The Ford F-150 Diesel — There’s an old saying in the automotive world: “Racing improves the breed”. The idea being that while alone, some car companies would be happy to sit on their laurels, once they know someone is gunning for them, suddenly they ratchet things up a bit. This is unequivocally true, however the real idea is simply that any rivalry will undoubtedly make both competitors better. Throughout history, we’ve seen rivalries spurn countless battles that, we, as consumers, benefit from. Coke needs Pepsi. The Yankees need the Red Sox. The Mustang needed the Camaro. Angel food cake needs devil’s food cake. IBM needed Apple. The list goes on and on. And we see one more shining example of this synergistic opposition in the half-ton pickup truck market.
It’s not news that Ford, Chevy, and Chrysler has been duking it out for decades. But, in 2014 Ram unleashed a world changing idea — ‘let’s put a diesel engine in a light-duty truck’, and they made a killing. Finally, a full-sized pickup that could get good gas mileage! The Ram Ecodiesel sold like Pepto at the Nathan’s Hot Dog eating contest. But, just when they started to get comfortable, last year Ford brought some new competition in the form of their own Power Stroke diesel F-150, and new for 2019, it will be available in the XLT F-150 trim.
Why is this significant? The XLT is the highest selling trim, in the highest selling pickup, so Ford is not messing around, and wants to make up some ground they lost waiting around those four years Ram had the light-truck diesel monopoly. In case you’re new to the market, the F-150 Power Stroke is a 3.0-liter V6 that has a new forged bottom end as well as engine specific main and rod bearings. The high pressure direct injection line sends fuel along to the tune of 29,000 psi, and has a variable geometry turbocharger that does a very good job of doing its work in clandestine fashion. While it does sport an iron block, the heads are all aluminum and a there is also a two-stage oil pump to keep things moving around as needed. All in all, the Power Stroke pumps out 250-horsepower and 440 monstrous lb-ft of torque at a very low 1,750 RPM. Just for comparison’s sake, and as clear proof of the ongoing rivalry, the Ram Ecodiesel makes 240-horsepower and 420 lb-ft of torque, so Ford was not very shy about where it’s target was. Beyond that, the F-150 has a tow rating of 11,400 pounds and a max payload of 2020 pounds, which outshines the Ram’s 9,290 pound tow limit and 1,640 payload max — again, not subtle shots across the bow.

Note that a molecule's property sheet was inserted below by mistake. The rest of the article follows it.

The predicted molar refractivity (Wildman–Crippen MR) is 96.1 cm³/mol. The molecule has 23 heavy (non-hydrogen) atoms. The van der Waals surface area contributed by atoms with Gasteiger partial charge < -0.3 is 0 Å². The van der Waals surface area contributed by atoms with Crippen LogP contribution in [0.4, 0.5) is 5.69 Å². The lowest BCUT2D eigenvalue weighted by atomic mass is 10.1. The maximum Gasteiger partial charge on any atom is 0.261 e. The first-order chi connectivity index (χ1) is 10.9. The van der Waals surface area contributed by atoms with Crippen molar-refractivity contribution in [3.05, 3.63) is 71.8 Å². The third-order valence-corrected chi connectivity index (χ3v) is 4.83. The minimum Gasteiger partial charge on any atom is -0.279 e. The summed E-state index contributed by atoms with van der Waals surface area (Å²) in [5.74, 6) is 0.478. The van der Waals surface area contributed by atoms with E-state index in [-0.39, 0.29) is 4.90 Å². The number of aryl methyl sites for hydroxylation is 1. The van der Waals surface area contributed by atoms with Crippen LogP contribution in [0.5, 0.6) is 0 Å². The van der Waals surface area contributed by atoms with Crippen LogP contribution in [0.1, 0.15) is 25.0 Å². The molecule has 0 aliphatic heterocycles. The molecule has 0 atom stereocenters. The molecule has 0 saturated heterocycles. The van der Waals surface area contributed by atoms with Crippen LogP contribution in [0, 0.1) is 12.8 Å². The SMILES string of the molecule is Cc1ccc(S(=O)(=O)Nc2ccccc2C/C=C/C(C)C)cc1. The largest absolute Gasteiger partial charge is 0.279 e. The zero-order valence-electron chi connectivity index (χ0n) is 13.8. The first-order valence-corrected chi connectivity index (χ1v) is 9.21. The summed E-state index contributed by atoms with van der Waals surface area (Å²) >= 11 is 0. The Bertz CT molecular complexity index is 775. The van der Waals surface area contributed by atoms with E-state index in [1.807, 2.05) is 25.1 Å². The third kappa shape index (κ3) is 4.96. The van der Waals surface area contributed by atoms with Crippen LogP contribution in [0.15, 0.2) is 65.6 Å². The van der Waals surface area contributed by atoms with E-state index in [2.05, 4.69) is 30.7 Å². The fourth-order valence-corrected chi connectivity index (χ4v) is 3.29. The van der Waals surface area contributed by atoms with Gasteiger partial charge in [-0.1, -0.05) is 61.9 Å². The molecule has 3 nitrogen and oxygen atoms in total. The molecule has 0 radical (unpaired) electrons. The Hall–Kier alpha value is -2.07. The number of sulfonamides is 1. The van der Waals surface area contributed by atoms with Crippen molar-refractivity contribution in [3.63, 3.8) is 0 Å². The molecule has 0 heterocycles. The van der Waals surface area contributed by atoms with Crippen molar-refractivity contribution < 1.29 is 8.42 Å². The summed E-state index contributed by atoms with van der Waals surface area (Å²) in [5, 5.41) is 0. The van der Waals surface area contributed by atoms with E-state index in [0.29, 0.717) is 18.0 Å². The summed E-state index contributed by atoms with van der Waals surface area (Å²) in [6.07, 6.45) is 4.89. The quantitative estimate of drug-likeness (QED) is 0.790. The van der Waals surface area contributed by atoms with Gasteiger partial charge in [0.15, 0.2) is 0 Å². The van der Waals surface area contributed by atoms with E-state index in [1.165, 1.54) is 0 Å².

The big punch in the gut for Ram is the Ford F-150’s 30 mpg highway rating, which just eeks out the Ram’s best of 28 mpg highway. The Ford also bests the Ram in city (22 vs. 19) as well as combined (25 vs. 24). Power for the F-150 gets routed through a very smooth shifting 10-speed automatic that handles gear selection like a pro and then sends power to either just the rear wheels, or all four corners depending on which trim you’ve decided on.
Inside the cabin, it is almost impossible to tell if you’re driving a gas or diesel engined pickup. The engine itself has been tweaked to minimize the stereotypical diesel rattles (still noticeable on cold start ups if you’re outside the car and paying attention), and the interior of the Ford F-150 has been dolled up with plenty of sound-deadening material and creature comforts that it’s hard to remember you’re in a truck at all at times. The 8-inch “productivity” screen that we prefer to call a dashboard has an extensive readout for things like towing data, trailer light status, all the requisite temperatures and speed data, as well as the all-important fuel economy rating in real time. There is also a 360-degree camera that has a trick split-view display that allows for a comprehensive view of all four sides of your truck, and even offers up some help when trying to line up your trailer hitch.
Other features you might not expect on a work truck include adaptive cruise control with Ford’s Stop-and-Go, which allows you to set a specific distance you want to be from the car in front of you as well as bring you to a complete stop in traffic and then get back up to the cruise speed with no need for you to move a muscle. Blind spot monitoring that includes trailer coverage is another nice tool to keep your trip going smoothly.
The XLT version of the Power Stroke comes in a just about 35 grand, which, not surprisingly, undercuts the current Ram Ecodiesel by a considerable margin. But of course, all of that might change when Ram unveils the next-gen Eco in 2020, and oh by the way GM will be throwing their hat in the ring very soon as well. So, much like we’ve enjoyed Covettes battling Porsches, Nike battling Reebok and vanilla battling chocolate throughout the years, we can only assume the half-ton diesel market battle is just getting warmed up, and we can’t wait to see what happens next.